It’s hard to believe that Twitter turns five years old today, and I’m not just saying that because time flies.
Twitter was a slow burn instead of a slam dunk. When it launched to the public in 2006, it had a different name (Twittr), and hardly anyone used it. A chart at Business Insider shows that Twitter didn’t reach 1 million unique visitors per month until the summer of 2008.
But from there, the social messaging service took off. Within six months, monthly unique visitors quadrupled. By February 2009, Twitter had a year-over-year growth rate of 1,382 percent.
(LIST: The World of Twitter)
What was all the fuss about? Simple: Twitter lets loosely-connected groups of people communicate in 140-character bursts. That could mean sharing links, having back-and-forth mini debates, keeping up with celebrities, building your own news service, or — as naysayers like to point out — talking about what you ate for breakfast. The important thing is that Twitter makes people want to associate with other like-minded people in a huge open forum, regardless of whether they’re friends or strangers in the real world.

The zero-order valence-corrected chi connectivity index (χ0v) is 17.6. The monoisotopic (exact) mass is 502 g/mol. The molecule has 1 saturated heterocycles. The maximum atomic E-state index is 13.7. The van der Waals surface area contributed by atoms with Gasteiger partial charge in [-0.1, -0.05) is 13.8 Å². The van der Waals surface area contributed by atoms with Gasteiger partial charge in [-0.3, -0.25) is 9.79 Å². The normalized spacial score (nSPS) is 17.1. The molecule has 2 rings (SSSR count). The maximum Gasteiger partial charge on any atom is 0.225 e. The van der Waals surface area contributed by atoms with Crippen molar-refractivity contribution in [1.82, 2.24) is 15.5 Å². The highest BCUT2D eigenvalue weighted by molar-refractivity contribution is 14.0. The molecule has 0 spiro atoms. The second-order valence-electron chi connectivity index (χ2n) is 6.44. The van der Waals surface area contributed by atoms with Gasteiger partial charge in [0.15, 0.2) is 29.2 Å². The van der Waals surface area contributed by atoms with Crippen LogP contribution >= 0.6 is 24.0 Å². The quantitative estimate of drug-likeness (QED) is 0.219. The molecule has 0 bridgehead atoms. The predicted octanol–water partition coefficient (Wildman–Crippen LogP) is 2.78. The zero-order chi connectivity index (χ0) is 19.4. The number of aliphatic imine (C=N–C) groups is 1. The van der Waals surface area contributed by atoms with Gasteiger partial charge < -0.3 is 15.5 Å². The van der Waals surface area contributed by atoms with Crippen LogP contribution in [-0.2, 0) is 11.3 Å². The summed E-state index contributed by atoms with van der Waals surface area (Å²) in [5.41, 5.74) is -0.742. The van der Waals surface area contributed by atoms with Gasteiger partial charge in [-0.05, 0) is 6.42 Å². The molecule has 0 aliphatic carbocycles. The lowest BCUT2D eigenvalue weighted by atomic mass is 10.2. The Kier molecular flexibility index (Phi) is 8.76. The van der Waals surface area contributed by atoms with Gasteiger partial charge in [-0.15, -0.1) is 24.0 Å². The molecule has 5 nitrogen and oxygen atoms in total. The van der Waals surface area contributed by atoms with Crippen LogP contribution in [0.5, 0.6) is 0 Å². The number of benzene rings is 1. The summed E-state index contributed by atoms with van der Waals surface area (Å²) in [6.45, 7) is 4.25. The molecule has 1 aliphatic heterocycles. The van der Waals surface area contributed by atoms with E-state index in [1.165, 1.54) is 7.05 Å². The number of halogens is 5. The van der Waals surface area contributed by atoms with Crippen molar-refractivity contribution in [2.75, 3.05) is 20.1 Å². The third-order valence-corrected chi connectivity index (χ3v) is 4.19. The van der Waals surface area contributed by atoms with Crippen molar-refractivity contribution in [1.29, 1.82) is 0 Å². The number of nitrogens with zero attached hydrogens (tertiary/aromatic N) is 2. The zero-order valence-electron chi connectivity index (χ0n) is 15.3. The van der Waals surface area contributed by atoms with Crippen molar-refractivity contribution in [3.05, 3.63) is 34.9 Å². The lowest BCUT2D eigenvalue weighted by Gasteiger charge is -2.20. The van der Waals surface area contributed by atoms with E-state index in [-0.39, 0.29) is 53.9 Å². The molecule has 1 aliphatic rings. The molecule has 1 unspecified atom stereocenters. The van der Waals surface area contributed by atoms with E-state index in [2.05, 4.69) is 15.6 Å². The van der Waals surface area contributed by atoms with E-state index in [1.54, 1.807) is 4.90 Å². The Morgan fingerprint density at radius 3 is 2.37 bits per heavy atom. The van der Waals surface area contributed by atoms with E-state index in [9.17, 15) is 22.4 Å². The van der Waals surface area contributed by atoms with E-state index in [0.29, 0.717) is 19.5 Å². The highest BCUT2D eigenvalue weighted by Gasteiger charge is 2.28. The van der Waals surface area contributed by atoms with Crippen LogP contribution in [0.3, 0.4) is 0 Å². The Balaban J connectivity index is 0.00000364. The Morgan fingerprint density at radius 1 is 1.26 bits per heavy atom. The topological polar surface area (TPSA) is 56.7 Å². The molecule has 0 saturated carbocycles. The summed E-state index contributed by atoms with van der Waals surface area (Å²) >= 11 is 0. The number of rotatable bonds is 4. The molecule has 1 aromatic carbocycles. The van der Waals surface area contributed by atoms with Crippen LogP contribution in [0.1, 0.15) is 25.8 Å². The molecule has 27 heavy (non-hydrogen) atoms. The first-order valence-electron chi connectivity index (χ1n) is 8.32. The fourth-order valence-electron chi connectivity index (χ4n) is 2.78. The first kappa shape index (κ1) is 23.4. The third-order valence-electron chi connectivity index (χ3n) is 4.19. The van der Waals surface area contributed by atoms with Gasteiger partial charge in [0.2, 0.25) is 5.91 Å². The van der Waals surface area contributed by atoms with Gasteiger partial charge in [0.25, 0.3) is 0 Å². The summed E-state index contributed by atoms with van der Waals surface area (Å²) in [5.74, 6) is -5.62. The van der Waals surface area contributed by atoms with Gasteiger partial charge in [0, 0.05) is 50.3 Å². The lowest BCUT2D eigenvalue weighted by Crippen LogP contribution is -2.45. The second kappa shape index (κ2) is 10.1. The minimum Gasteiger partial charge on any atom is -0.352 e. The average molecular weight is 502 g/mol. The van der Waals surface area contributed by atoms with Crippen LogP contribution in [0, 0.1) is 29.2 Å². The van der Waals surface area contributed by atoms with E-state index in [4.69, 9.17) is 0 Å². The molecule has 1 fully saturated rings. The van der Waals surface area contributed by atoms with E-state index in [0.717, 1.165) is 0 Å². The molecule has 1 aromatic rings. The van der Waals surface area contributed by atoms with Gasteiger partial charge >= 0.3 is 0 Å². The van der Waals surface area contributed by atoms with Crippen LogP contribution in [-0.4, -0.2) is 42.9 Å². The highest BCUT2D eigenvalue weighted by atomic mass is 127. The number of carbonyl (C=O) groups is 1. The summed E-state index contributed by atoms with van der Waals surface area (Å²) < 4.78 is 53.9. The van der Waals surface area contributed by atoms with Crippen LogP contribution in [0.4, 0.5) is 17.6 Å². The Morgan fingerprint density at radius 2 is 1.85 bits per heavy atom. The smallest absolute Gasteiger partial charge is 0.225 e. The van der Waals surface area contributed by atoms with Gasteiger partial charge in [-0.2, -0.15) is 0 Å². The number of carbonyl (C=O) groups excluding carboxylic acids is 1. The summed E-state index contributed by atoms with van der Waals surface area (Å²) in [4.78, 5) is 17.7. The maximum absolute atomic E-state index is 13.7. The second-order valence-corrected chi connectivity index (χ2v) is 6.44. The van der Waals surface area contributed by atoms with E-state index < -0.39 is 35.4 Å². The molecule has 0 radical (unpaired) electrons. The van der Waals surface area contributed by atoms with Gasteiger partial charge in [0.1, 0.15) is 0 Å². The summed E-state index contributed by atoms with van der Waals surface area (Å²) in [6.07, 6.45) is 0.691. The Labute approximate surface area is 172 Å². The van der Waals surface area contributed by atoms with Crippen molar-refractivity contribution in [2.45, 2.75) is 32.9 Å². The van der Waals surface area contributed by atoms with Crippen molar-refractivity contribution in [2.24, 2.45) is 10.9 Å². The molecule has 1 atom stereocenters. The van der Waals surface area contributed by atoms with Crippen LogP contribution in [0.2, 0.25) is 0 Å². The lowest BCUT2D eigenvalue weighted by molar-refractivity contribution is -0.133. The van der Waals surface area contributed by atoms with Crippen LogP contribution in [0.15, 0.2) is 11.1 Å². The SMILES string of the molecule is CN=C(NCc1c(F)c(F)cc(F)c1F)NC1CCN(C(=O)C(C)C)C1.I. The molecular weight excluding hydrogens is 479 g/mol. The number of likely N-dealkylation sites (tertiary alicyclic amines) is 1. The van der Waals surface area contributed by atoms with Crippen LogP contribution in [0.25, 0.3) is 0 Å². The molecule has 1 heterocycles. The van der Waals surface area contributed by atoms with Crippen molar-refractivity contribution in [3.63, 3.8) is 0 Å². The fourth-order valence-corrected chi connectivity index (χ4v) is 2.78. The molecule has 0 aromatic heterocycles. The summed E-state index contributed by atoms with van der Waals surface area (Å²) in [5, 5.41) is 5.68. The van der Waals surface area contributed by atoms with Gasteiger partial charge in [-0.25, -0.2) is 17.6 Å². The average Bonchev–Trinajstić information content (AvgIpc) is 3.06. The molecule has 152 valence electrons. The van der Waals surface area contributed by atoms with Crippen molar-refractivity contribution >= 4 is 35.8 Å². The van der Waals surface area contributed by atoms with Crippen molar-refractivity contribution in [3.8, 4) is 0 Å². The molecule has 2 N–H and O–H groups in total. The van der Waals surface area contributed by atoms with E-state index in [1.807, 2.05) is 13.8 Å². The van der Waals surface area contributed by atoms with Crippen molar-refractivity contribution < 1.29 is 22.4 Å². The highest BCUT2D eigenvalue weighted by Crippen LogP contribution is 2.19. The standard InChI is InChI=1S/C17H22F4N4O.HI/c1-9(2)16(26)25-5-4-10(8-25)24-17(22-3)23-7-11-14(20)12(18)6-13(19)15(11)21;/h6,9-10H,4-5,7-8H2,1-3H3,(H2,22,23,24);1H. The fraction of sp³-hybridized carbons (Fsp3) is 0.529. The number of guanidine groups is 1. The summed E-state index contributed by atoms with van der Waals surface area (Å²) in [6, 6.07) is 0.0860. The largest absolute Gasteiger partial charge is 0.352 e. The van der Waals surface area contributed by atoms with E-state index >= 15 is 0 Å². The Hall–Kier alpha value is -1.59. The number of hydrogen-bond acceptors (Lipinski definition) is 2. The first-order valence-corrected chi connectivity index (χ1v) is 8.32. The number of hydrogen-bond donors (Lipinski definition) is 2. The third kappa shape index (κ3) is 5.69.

It’s a model that others have tried to copy. Facebook launched status updates in 2009 as a more dynamic alternative to wall posts. Last month, Google launched Google+, a social networking project with an emphasis on controlling who sees what.
But Twitter has its own vibe, marked by strange ideas like the @reply, the #hashtag and the RT. These things have become part of the Internet lingo. You might use an @ in a blog comment to get someone’s attention, or insert a hashtag into an e-mail for comedic effect.
As a freelance writer, I’m grateful for Twitter because it provides a sort of digital water cooler that’s otherwise missing from my work day. Any losses in productivity are easily outweighed by the links and story ideas that float through my timeline. If Twitter was older, I’d buy it a beer.
Here are some other Twitter statistics, shared today on the company’s official Twitter account: